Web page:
Visit this link to see TED's monster menu: TED talks
Be careful, because one video leads to another, and then another.

I almost always find TED videos inspiring, and I am especially fond of those on music topics. Avi Wisnia got me thinking of bossa nova this morning, a summery kind of music that transports one back to the 1960s when I would have been a curly-haired toddler living in Cape May full-time. Wisnia at TEDxCapeMay describes finding inspiration right here in Cape May after a case of writer's block:

But what is bossa nova?

I've been aware of the term since I was ten.
The Instrument with vintage 1970s music.
My parents required that I take a keyboard instrument, and I was allowed to choose between piano and organ. I reasoned that all of those buttons would make the organ less boring than the piano. I practiced, but never gained much proficiency. I did learn to 'comp' chords and sightread melodies, important skills for a music major. One of those organ rhythm buttons was the bossa nova (see top photo). I wasn't a good enough organist to keep a steady beat, so while I knew what the rhythm sounded like, I never was adept enough to apply it to my renditions of 1970s pop tunes.

Bossa nova developed in Brazil in the 1950s and became popular in the 1960s. Literally, the term means 'new trend' in Portuguese. It evolved from the samba genre and with the addition of some jazz features. Specifically, complex, jazz-type chords are used. These have added ninths, elevenths, even thirteenths, built up from the chord root, and often these added intervals are altered (usually sharped, I think). You'll hear this stuff in jazz, but what makes bossa nova different is that the melody often goes to that added altered chord note. This might not sound innovative to our 21st century ears, but it was fancy back in the 1960s. You'll probably hear soft guitars and pianos accompanying whispered vocals and very little percussion other than cymbals played with brushes. Eventually the style got watered-down to what we would consider elevator music, but take a listen to this vintage bit:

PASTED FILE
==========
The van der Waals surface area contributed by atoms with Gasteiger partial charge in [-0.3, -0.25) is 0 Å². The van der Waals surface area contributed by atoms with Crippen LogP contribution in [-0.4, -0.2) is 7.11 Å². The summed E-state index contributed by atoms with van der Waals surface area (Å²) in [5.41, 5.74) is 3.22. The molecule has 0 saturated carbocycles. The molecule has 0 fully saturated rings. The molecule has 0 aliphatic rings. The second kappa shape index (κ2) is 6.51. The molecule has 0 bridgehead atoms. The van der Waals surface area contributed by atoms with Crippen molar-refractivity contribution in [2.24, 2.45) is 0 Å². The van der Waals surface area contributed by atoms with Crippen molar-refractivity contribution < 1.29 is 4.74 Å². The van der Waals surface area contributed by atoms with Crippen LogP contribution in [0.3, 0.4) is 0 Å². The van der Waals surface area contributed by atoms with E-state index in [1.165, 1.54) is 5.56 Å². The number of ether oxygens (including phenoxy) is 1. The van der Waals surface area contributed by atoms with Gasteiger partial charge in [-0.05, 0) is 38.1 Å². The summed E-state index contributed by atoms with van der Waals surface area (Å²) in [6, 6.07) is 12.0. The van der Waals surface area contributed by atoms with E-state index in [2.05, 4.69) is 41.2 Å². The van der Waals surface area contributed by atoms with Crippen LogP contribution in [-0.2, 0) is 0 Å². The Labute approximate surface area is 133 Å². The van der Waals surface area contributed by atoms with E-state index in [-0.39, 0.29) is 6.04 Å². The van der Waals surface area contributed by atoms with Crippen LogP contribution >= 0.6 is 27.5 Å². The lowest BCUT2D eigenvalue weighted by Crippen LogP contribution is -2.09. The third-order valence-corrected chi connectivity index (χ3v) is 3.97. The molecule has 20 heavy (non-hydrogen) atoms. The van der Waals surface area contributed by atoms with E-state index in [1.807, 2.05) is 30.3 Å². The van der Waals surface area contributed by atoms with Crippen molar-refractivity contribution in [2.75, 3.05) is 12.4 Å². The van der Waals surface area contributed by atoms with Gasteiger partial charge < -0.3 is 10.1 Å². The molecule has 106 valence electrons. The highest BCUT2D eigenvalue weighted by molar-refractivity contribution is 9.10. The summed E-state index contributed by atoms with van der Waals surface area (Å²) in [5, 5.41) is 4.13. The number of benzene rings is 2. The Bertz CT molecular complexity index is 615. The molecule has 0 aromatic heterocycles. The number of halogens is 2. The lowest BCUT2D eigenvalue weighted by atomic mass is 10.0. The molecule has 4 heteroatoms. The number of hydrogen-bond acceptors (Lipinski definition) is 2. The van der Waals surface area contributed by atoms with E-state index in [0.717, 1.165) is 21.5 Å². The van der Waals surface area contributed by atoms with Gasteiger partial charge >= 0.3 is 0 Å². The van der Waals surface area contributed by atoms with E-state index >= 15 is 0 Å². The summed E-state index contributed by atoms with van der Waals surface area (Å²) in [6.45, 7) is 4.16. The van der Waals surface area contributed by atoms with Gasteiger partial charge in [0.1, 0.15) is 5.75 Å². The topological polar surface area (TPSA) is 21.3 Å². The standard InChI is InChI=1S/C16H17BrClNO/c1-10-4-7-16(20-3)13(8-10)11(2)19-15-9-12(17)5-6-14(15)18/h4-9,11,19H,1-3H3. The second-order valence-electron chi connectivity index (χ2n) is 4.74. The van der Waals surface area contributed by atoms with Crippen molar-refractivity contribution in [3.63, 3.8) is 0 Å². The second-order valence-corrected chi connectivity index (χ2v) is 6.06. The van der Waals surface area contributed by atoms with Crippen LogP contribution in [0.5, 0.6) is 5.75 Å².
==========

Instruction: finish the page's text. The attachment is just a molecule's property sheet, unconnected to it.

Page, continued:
Bossa nova infiltrated the popular music of the era, and in 1967, Frank Sinatra put out his own bossa nova album with the help of Antonio Carlos Jobim. Here, they sing a medley of bossa nova tunes in black and white:

Antonio Carlos Jobim (1927-1994) was the leading composer of bossa nova music. He was born in Rio de Janeiro, and his parents separated soon after. His mother took her children to live near the beach in Ipanema. After his father died, his mother was free to remarry. Jobim's stepfather encouraged the boy's musical interests, and Ipanema inspired him...as we all know...(or should)...

The record was released in 1964, but it was recorded in March 1963, (a month very important to me since I was born in it). João Gilberto and Astrud Gilberto sing the lyrics in Portuguese and English (by Vinicius de Moraes and Norman Gimbel), and Stan Getz adds his tenor saxophone. So this is what March 1963 sounds like: smooth!

Monday, December 2, 2013

Mozart at the Movies

No, I'm not delusional, I know Wolfgang Amadeus Mozart never went to Hollywood. His music has been there many times, though. Most moviegoers have seen or heard of Amadeus, the 1984 Miloš Forman movie made of the maestro's life. There are some errors in those 160 minutes of cinematic storytelling, starting with the poor guy's name. He preferred 'Amadé' and who knows if that brat of a wife of his actually called him 'Wolfie.' He and Salieri knew each other and competed for the best composer gigs, but they weren't arch-enemies as the movie portrays. It's a fun movie even if the facts are not all just right.